Friday, January 28, 2011

Day Tripping - Mitla

If you enjoy day trips Oaxaca has many. One of the classics takes in the archaeological site Mitla, the rug weaving town Teotitlan, a giant Montezuma cypress tree in Santa María el Tule, and the market in Tlacolula. Beyond Mitla there is a mineral spring Hierve el Agua. Depending on how much you want to take in and how many you are, there are numerous options to get to these places. El Tule or Tlacolula can be reached by bus or colectivo. Teotitlan the same but with fewer busses running. The bus to Mitla might leave you short of your goal so you’ll get to try a moto taxi. If you want to take in several sites in one day then rent a car or better yet hire a guide to take you around. There’s no better choice than Pablo Gonzalez Marsch.

Enough logistics, let’s talk Mitla. The archeological site is within the modern municipality of San Pablo Villa de Mitla. Mitla was a religious center. The name Mitla is derived from the Nahuatl name Mictlán for the place of the dead or underworld. The name was Hispanicized to Mitla. What makes Mitla unique is the intricate mosaic fretwork and geometric designs that cover tombs, panels, friezes and entire walls. These mosaics are made with finely cut stone pieces which have been fitted together without the use of mortar. No other site in Mexico has this. The title photo of this blog was taken at Mitla and is a good example of the work.
The Oaxaca valley was settled by the Zapotecs, who developed a hierarchical society governed by nobles. By the time of the Spanish conquest, the Zapotec state has a population of over 500,000, sophisticated construction techniques, a writing system, two calendar systems and agriculture that included the growing of maize, beans, squash, chili peppers, and used irrigation to grow food for a mostly urban population.
Mitla was inhabited since the Classic Period (100-650 AD) and perhaps as early as 900 BC. It began as a fortified village on the outer edge of the valley and then became the main religious center for the area. The Mixtecs took control of the area around 1000 AD although the area remained populated by the Zapotec. The city reached its height and largest size between 750 and 1521 AD when the Spanish arrived and was still functioning as a religious center. At that time it had both Zapotec and Mixtec influences in its architecture. Mitla represents Mesoamerican attitudes towards death, as the most consequential part of life after birth. It was built as a gateway between the world of the living and the world of the dead. The high priest resided at Mitla, and the Spanish likened him to the pope. Nobles buried at Mitla were destined to become “cloud people” who would intercede on behalf of the population below. As the site held great political and religious significance, Oaxacan Archbishop Albuquerque ordered the destruction, and dismantling of Mitla in 1553. The remains were used as building materials for the Church of San Pablo, which sits on top of part of the ruins. The site represents the most developed architecture of the Zapotecs and is the product of the syncretism of Mixtec and Zapotec design features which reached it height in 1200. This syncretism can also been seen in the San Pedro Church built in the 16th century on top of a large pre-Hispanic platform which serves as the church atrium. It was believed that in this part lived the lord and lady of the underworld, so the church was built here to keep the “devil” from escaping. Also to collect the booty that natives continued to bring to the site as religious offerings. The group also contains the main temple which faces a large courtyard. The walls are covered by intricate mosaic fretwork and murals depicting mythological scenes and characters. There are tombs under some of the buildings. To the south of the church are other structures whose main building is referred to as the palace. As this part was not considered as the central religious site the Catholic Church allowed it to stand. As said before, the main distinguishing feature of Mitla is the intricate mosaic fretwork and geometric designs that adorn the walls. The geometric patterns called grecas in Spanish are made from thousands of cut, polished stones that are fitted together without mortar. The pieces were set against a stucco background painted red. The stones are held in place by the weight of the stones that surround them. Interestingly earthquakes have caused more problems with some of the massive lentils than with the walls of interlocking stones. There is a system of numerology to the designs. For me it is these designs and their construction that hold the interest. When you get to Teotitlan you will see the designs repeated as rug patterns.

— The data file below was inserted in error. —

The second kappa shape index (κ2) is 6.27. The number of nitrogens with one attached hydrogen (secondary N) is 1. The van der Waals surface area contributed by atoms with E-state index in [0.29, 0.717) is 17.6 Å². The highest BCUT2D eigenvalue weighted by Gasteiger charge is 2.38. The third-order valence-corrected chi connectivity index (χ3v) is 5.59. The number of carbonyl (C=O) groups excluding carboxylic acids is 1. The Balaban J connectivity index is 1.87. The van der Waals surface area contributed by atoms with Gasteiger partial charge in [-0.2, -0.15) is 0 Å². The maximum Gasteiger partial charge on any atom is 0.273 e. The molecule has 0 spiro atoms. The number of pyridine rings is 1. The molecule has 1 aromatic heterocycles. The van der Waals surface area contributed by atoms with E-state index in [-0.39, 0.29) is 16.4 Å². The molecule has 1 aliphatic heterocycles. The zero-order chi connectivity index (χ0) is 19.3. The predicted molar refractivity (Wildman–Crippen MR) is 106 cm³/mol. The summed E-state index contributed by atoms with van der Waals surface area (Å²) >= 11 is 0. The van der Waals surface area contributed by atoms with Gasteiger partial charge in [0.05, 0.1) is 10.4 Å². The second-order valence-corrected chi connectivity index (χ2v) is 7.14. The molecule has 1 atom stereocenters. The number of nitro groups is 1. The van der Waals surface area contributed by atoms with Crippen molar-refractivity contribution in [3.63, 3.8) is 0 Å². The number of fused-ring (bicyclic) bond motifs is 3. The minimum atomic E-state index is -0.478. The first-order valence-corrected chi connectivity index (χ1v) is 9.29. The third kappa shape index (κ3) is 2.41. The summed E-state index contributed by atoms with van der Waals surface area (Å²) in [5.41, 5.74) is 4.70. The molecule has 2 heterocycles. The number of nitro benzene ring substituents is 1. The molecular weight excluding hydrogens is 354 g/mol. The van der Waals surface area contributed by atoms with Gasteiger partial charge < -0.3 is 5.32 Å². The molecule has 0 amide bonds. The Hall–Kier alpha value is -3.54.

For more pictures of Mitla click here or explore the web.

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